Review your notes to decide what is essential information to include in the report. Use your contents page outline to decide where information will go. Within each section, plan the subheadings and then decide on the sequence of information within these. Check that your writing flows and that your ideas are supported and plausible. If you are not sure what to look for, here are links to advice and activities on report organisation, cohesion and evidence.
Ensure that all your figures and tables communicate a clear message. Show a colleague your visuals to check how they will be interpreted or 'read'. For first drafts, a word processor's spell checker and grammar checker can be useful however, do not rely solely on these tools in your final edit as they are not perfect. Errors will be overlooked or even created by these programs! The best ways to edit are to read a printed copy and where possible get a colleague to read and give feedback.
Case Study Report Prepared by University of Guelph About Case Study Reports This guide provides advice and resources to help you write case study reports during your post-secondary education.
What Will I Learn? By successfully completing the sections included in this guide, you should be able to: How Is This Guide Organized? This guide includes six sections: Overview Background information about the case study method.
Planning and Researching Practical steps to plan and complete case study reports. Parts of a Case Study Strategies for writing the parts of a case study report. Reviewing and Presenting Advice to help you understand and meet your instructor's expectations. Revising Your Work Advice about evaluating and presenting your case study report.
Resources A comprehensive list of resources provided within this guide. Then, just sort your notes by adding them to the corresponding sections and subsections. Creating the outline will help you visualize the order in which you will put the bits of information that you have in your notes. Mind that this outline does not need to be final, and you are free to change it as your ideas develop. Only when you see that it is finalized, you can translate your outline into the contents page of your case study report.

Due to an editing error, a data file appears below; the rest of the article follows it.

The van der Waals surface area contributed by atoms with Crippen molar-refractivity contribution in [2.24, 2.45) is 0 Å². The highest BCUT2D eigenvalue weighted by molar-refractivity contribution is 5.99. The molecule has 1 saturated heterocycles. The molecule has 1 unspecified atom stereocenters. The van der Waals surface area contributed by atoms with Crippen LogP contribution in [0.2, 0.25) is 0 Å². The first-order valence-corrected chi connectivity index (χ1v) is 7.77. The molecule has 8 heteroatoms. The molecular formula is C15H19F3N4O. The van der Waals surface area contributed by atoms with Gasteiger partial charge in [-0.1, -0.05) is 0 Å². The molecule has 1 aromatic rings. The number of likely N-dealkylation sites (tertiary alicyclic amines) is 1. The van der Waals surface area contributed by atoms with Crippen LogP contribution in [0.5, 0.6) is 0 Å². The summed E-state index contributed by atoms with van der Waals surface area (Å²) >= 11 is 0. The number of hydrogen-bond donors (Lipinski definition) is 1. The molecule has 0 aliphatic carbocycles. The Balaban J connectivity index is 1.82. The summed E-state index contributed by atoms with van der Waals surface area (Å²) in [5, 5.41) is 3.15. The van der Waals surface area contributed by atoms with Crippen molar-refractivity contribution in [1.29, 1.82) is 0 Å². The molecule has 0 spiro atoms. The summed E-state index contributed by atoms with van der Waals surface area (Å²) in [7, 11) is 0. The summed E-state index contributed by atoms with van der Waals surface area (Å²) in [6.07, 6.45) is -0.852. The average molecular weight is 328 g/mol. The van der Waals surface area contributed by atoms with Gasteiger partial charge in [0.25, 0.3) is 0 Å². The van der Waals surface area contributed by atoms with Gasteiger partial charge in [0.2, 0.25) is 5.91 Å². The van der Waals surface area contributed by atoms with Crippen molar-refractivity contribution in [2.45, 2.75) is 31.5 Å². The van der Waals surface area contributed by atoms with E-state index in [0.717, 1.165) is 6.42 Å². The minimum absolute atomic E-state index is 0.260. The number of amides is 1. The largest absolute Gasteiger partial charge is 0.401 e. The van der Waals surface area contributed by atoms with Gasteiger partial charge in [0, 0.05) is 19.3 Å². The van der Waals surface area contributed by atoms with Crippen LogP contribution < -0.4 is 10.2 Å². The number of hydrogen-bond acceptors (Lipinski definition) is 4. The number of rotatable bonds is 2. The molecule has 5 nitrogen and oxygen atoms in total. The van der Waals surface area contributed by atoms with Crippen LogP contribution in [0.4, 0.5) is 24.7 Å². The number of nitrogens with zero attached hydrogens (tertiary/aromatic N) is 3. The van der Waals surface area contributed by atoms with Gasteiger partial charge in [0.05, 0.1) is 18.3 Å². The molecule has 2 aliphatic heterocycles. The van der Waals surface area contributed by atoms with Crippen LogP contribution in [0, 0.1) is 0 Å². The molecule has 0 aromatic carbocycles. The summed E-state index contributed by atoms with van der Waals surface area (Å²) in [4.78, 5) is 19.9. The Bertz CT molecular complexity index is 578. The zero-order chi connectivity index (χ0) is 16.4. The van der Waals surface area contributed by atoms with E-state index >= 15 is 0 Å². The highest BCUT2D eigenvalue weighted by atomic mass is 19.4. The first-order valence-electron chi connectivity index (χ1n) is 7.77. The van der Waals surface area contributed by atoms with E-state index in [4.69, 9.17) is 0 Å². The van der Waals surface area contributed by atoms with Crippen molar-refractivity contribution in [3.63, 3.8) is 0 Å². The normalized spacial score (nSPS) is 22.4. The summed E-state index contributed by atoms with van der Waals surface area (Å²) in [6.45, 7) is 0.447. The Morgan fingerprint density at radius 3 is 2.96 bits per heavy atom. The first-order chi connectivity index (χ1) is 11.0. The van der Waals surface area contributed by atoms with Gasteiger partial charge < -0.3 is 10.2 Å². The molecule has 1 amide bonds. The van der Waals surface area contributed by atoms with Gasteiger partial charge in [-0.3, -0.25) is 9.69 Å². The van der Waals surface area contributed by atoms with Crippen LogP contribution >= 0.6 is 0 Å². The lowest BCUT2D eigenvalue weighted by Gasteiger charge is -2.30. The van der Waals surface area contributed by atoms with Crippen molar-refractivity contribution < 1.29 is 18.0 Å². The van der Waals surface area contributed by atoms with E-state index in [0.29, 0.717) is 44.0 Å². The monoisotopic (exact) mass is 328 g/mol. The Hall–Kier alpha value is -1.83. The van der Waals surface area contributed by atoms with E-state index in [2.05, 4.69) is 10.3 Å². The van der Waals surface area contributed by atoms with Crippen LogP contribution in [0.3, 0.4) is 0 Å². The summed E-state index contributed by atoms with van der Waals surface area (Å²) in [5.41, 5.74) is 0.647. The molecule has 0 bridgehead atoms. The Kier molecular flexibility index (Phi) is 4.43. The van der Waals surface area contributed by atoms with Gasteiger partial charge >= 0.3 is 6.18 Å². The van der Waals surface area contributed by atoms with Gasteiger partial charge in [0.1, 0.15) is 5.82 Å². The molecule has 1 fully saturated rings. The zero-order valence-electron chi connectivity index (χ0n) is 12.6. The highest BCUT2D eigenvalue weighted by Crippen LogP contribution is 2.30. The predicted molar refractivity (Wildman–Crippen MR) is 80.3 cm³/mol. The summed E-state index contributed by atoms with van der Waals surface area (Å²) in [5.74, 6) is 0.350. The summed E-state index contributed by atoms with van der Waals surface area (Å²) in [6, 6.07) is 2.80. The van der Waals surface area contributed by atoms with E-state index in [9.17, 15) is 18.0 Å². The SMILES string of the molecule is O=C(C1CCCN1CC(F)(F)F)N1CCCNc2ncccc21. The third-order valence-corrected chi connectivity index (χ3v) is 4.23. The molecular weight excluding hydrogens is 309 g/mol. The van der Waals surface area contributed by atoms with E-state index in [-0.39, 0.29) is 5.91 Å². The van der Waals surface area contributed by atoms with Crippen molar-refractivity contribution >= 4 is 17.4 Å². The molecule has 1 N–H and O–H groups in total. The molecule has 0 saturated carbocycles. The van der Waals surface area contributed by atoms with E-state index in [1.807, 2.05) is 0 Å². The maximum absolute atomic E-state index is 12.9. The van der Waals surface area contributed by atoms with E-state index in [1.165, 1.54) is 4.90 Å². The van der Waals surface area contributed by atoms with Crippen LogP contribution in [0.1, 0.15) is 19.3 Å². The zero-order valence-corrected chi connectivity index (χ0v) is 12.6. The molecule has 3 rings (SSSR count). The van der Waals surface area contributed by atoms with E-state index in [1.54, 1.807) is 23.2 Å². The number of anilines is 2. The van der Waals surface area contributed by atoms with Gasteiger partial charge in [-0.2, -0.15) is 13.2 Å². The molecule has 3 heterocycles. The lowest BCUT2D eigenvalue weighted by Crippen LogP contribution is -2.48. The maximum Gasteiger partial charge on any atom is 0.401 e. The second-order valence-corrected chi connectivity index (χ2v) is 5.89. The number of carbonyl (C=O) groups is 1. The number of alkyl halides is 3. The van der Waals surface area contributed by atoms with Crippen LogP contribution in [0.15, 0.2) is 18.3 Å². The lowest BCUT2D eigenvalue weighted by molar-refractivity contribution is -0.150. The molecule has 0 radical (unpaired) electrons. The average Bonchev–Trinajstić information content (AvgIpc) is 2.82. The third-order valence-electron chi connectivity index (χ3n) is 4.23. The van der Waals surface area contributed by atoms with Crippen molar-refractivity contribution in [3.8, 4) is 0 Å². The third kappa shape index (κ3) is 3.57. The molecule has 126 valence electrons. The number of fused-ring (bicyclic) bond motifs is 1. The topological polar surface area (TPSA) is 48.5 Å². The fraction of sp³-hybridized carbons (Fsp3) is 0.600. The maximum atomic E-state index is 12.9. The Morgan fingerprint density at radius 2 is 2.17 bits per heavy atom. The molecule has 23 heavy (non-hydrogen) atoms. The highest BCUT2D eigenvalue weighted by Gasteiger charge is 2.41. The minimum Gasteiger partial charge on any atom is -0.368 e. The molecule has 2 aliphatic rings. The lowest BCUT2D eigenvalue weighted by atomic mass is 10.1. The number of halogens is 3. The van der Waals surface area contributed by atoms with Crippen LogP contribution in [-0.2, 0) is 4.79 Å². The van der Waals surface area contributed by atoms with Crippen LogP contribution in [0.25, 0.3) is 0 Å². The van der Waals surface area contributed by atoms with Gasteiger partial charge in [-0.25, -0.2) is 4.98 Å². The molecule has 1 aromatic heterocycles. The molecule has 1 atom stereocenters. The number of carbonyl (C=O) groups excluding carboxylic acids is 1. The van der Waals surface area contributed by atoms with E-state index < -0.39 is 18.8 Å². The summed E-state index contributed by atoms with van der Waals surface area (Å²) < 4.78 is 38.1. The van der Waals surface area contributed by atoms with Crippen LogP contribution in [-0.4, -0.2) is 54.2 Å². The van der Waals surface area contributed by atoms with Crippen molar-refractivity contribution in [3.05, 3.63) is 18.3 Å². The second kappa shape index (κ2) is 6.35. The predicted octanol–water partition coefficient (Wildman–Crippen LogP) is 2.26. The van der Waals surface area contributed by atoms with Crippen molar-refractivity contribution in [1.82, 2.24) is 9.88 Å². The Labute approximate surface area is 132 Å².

Create a schedule for your writing and follow it strictly. Meticulously plan how much time you can spare on writing and editing your report. Exceed the time limits for each portion of work in case you find some section harder to write than others and need some extra time for them.
It is recommended to begin with the sections about which you feel most confident. Naturally, these will be the sections that are your won to the biggest extent: The auxiliary and secondary sections are the ones to finish with.
These are the introduction, reference list, appendices, etc. Your case study report is meant for someone to read it. Therefore, you should always imagine this person or group of people when writing your report. Your at this point, imaginary readership should have the decisive vote over your choice of style, language, and, of course, content. Clearly, you use different language when speaking, for example, to one person versus when you are talking before an audience of people.